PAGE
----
If the federal departments conclude that a school district is in violation, the departments will attempt to resolve the matter through a voluntary agreement with the district before instituting a judicial or administrative action.

Next Steps

Several years prior to the federal guidance, the AFT had begun a dialogue internally on positive approaches to school discipline—and the critical need for high-quality alternative education settings, effective professional development, administrator support, community collaboration, and better use of data—with a focus on increased student attendance, staff and student safety, parental involvement, and improved school climate and culture. In the summer of 2012, the AFT released a statement on then–newly announced disparate discipline data, reiterating a commitment to combating the effects of zero-tolerance policies and to working with communities to improve education for all children. It also affirmed the need for educators to receive related professional development and training.

In response to the 2014 federal letter, the AFT acknowledged the disturbing suspension data and embraced the guidance, noting that schools must be safe and welcoming places for all students and staff. But the AFT also cautioned that any new policies will succeed only if resources and support are available to help at-risk children thrive.

To that end, the AFT called upon school systems and the federal departments to make the following changes:

  1. Provide ongoing professional development and training to all school staff, aligned with school and district reform goals, with a focus on evidence-based positive school discipline, conflict resolution, cultural relevancy and responsiveness, behavior management, social justice, and equity.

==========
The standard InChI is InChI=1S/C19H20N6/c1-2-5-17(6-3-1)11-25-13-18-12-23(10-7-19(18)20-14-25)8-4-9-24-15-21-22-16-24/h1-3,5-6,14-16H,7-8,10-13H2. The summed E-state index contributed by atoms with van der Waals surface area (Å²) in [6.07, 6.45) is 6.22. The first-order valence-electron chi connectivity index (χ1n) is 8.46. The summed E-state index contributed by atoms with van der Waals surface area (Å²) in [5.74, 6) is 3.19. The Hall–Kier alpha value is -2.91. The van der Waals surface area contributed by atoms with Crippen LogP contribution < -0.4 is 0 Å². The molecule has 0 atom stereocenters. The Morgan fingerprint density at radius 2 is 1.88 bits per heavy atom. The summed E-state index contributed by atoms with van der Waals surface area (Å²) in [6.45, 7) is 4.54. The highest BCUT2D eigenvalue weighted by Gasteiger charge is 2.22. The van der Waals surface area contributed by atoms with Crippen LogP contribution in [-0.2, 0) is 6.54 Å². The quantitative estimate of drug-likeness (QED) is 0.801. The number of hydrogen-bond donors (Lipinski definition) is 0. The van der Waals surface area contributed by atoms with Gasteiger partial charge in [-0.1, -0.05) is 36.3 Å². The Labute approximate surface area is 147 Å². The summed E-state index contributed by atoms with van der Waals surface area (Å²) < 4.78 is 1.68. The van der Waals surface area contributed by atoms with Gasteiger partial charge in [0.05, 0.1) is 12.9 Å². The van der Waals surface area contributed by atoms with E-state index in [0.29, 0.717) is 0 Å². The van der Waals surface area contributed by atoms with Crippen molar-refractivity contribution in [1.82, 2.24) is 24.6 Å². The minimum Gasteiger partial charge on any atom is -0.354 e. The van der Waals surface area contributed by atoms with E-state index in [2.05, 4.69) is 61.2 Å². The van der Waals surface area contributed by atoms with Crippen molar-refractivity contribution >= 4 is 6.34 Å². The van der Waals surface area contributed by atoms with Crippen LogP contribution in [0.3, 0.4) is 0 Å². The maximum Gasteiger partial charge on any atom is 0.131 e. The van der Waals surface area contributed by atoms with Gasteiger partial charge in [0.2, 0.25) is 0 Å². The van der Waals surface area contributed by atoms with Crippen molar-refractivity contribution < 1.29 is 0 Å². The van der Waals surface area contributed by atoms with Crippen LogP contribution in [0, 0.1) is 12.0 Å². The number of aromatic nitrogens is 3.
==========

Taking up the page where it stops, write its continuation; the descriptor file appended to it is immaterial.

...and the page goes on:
2. Earmark funding for states to collect data and to support a comprehensive and aligned system of mental health and intervention services for children and youth.
  3. Increase school district and statewide investments in social-emotional learning and student-support teams, focusing on academic engagement, equitable access to rigorous coursework, and appropriate behavioral instruction.
  4. Include time to collaboratively analyze and address school discipline data.
  5. Review and monitor existing discipline codes to ensure they are appropriate, effective, and equitable.
  6. Restore critical school personnel, such as counselors, psychologists, nurses, and school social workers, who have the knowledge and expertise to appropriately address student behavior.
  7. Restore and provide training to essential paraprofessional and school-related support personnel, such as instructional aides, bus drivers, security and school resource officers, cafeteria staff, and custodial staff.
  8. Include students, families, educators, school support personnel, juvenile justice professionals, law enforcement officers, child welfare workers, and other community members in developing and implementing school improvement/reform plans that will affect school climate.
  9. Implement alternatives to suspension and expulsion to manage student behavior. Establish criteria for high-quality alternative education settings and develop transition protocols for students returning to their community's schools.


Download the Article (34.18 KB)
American Educator, Winter 2015-2016